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Break-in break

Elmer Navarro Manuel



Burglary, also called breaking and entering — and sometimes housebreaking — is illegally entering a building or other areas to commit a crime. Usually that offense is theft, but most jurisdictions include others within the ambit of burglary.

This kind of crime has been present since ancient times, and perpetrators usually leave traces and evidence that they had ransacked the house as if they want everyone to know that they were there.

Usually, criminals also go back to the scene of the crime once it is discovered to see if police can deduce what really happened, and some of them do it to boost their criminal ego.

Depending on the circumstances of the crime, burglary can be classified as third-, second-or first-degree felonies, with maximum sentences of five years, 15 years and life, respectively.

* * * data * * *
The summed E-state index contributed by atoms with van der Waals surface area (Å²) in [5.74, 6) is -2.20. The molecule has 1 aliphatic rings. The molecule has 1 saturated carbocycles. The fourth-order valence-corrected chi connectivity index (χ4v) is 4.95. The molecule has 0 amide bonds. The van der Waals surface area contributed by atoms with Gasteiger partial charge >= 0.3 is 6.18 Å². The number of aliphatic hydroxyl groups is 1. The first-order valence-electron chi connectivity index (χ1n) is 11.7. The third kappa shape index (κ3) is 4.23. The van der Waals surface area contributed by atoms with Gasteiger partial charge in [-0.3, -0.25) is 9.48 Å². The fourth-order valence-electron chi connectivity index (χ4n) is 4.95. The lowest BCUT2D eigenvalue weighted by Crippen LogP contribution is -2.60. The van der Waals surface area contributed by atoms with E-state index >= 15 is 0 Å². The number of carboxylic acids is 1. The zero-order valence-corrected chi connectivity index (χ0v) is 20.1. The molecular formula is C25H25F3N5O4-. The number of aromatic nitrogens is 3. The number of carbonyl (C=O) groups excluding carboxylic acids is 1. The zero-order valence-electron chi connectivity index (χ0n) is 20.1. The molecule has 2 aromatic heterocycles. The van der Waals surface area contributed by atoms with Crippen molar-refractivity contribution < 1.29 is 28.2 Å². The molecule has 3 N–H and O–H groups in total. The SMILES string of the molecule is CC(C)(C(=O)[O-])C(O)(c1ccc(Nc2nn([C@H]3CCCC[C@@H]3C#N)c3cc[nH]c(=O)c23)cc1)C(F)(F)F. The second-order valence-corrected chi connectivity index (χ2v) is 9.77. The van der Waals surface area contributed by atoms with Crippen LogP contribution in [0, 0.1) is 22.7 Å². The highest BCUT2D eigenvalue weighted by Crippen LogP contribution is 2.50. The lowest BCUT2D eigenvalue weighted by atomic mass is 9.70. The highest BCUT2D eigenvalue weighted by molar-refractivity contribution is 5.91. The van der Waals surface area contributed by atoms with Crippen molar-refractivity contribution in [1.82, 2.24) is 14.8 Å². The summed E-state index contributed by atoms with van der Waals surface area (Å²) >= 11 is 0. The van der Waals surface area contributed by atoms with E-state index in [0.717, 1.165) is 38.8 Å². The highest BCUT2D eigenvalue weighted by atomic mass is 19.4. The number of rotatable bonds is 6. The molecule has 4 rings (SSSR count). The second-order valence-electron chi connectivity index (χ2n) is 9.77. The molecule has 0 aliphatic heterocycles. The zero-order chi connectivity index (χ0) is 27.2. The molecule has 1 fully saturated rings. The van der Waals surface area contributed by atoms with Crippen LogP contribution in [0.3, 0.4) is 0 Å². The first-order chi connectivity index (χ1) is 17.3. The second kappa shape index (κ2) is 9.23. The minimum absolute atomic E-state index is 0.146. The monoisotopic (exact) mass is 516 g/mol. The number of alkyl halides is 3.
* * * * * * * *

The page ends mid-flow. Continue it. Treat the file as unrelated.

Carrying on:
But, of course, house burglars — as criminal as they can be — are still only human and sometimes, breaking and entering can take a toll on them.

Or so it was in the case of a man who was caught taking a break after breaking into a home.

Authorities say they received a peculiar call for service for a burglary. Shortly before 7 p.m. on a Wednesday, officers were informed that a man had broken into a home on SW Quail Heights Terrace, and they scrambled to make sure they would be able to apprehend the suspect.

But while police were making their move, the suspect — identified as Jay Knight — was blissfully unaware of his impending predicament.

Reports say Knight decided to watch some television — maybe to just while the time away.

When the homeowners returned, they found Knight lying on their couch while watching TV, adding the suspect had even put on clothing he had found inside the home.

Police arrived and found Knight attempting to leave the area, but he was nabbed.

The suspect was detained and admitted to kicking in the door.

Knight took several items from the residence and put them in a bag placed by the door before he began watching TV, police said.

Knight is charged with burglary, petty theft and criminal mischief. His bond is set at $12,000.

Like they say, crime does not pay, but nowhere in the police’s wildest dreams did a criminal pause in his dastardly deed to take a break and watch TV.